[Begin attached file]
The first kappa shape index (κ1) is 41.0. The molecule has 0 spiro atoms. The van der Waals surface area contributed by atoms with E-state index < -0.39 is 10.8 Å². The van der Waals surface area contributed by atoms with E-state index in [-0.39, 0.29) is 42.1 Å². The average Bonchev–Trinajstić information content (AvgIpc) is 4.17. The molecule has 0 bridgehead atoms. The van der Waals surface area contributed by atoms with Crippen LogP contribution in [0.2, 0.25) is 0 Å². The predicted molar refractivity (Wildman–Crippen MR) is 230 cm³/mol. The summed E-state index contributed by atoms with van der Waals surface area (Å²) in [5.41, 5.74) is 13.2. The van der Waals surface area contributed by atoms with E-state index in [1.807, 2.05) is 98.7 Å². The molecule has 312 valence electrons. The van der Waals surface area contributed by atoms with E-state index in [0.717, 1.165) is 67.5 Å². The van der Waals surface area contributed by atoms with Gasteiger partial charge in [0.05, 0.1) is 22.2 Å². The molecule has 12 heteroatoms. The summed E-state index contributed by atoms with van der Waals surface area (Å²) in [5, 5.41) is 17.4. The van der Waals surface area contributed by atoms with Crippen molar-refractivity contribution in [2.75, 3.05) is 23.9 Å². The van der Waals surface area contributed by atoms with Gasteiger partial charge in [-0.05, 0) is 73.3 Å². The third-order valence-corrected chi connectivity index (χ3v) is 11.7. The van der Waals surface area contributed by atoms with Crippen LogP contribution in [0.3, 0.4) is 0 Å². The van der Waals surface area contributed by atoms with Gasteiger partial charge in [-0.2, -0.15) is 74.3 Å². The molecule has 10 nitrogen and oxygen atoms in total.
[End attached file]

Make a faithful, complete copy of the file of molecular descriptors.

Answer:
The first kappa shape index (κ1) is 41.0. The molecule has 0 spiro atoms. The van der Waals surface area contributed by atoms with E-state index < -0.39 is 10.8 Å². The van der Waals surface area contributed by atoms with E-state index in [-0.39, 0.29) is 42.1 Å². The average Bonchev–Trinajstić information content (AvgIpc) is 4.17. The molecule has 0 bridgehead atoms. The van der Waals surface area contributed by atoms with Crippen LogP contribution in [0.2, 0.25) is 0 Å². The predicted molar refractivity (Wildman–Crippen MR) is 230 cm³/mol. The summed E-state index contributed by atoms with van der Waals surface area (Å²) in [5.41, 5.74) is 13.2. The van der Waals surface area contributed by atoms with E-state index in [1.807, 2.05) is 98.7 Å². The molecule has 312 valence electrons. The van der Waals surface area contributed by atoms with E-state index in [0.717, 1.165) is 67.5 Å². The van der Waals surface area contributed by atoms with Gasteiger partial charge in [0.05, 0.1) is 22.2 Å². The molecule has 12 heteroatoms. The summed E-state index contributed by atoms with van der Waals surface area (Å²) in [5, 5.41) is 17.4. The van der Waals surface area contributed by atoms with Crippen molar-refractivity contribution in [2.75, 3.05) is 23.9 Å². The van der Waals surface area contributed by atoms with Gasteiger partial charge in [-0.05, 0) is 73.3 Å². The third-order valence-corrected chi connectivity index (χ3v) is 11.7. The van der Waals surface area contributed by atoms with Crippen LogP contribution in [0.3, 0.4) is 0 Å². The van der Waals surface area contributed by atoms with Gasteiger partial charge in [-0.2, -0.15) is 74.3 Å². The molecule has 10 nitrogen and oxygen atoms in total.